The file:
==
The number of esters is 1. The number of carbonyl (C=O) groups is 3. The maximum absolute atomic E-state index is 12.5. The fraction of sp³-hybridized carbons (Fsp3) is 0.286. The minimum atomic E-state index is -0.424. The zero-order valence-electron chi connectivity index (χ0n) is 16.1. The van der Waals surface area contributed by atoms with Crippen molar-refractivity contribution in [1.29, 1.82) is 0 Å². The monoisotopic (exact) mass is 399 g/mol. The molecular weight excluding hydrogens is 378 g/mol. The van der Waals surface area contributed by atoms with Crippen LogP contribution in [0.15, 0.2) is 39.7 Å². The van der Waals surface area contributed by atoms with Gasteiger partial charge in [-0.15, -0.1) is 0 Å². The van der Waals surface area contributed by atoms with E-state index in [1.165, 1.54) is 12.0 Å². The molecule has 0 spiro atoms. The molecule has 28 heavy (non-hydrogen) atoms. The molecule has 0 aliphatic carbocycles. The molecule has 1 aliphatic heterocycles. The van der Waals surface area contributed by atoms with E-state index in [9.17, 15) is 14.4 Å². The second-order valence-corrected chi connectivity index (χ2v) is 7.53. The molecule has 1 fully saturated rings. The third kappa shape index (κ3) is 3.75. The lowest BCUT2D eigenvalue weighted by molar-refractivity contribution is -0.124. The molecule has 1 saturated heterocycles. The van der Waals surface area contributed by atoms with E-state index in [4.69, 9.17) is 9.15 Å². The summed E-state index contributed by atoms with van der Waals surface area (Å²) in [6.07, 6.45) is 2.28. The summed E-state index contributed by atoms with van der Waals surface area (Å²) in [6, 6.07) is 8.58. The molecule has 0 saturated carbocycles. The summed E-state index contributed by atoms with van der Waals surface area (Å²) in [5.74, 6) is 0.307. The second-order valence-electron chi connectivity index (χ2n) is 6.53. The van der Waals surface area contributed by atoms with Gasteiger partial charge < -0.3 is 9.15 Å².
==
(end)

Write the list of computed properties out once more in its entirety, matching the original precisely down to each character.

The number of esters is 1. The number of carbonyl (C=O) groups is 3. The maximum absolute atomic E-state index is 12.5. The fraction of sp³-hybridized carbons (Fsp3) is 0.286. The minimum atomic E-state index is -0.424. The zero-order valence-electron chi connectivity index (χ0n) is 16.1. The van der Waals surface area contributed by atoms with Crippen molar-refractivity contribution in [1.29, 1.82) is 0 Å². The monoisotopic (exact) mass is 399 g/mol. The molecular weight excluding hydrogens is 378 g/mol. The van der Waals surface area contributed by atoms with Crippen LogP contribution in [0.15, 0.2) is 39.7 Å². The van der Waals surface area contributed by atoms with Gasteiger partial charge in [-0.15, -0.1) is 0 Å². The van der Waals surface area contributed by atoms with E-state index in [1.165, 1.54) is 12.0 Å². The molecule has 0 spiro atoms. The molecule has 28 heavy (non-hydrogen) atoms. The molecule has 0 aliphatic carbocycles. The molecule has 1 aliphatic heterocycles. The van der Waals surface area contributed by atoms with E-state index in [9.17, 15) is 14.4 Å². The second-order valence-corrected chi connectivity index (χ2v) is 7.53. The molecule has 1 fully saturated rings. The third kappa shape index (κ3) is 3.75. The lowest BCUT2D eigenvalue weighted by molar-refractivity contribution is -0.124. The molecule has 1 saturated heterocycles. The van der Waals surface area contributed by atoms with E-state index in [4.69, 9.17) is 9.15 Å². The summed E-state index contributed by atoms with van der Waals surface area (Å²) in [6.07, 6.45) is 2.28. The summed E-state index contributed by atoms with van der Waals surface area (Å²) in [6, 6.07) is 8.58. The molecule has 0 saturated carbocycles. The summed E-state index contributed by atoms with van der Waals surface area (Å²) in [5.74, 6) is 0.307. The second-order valence-electron chi connectivity index (χ2n) is 6.53. The van der Waals surface area contributed by atoms with Gasteiger partial charge < -0.3 is 9.15 Å².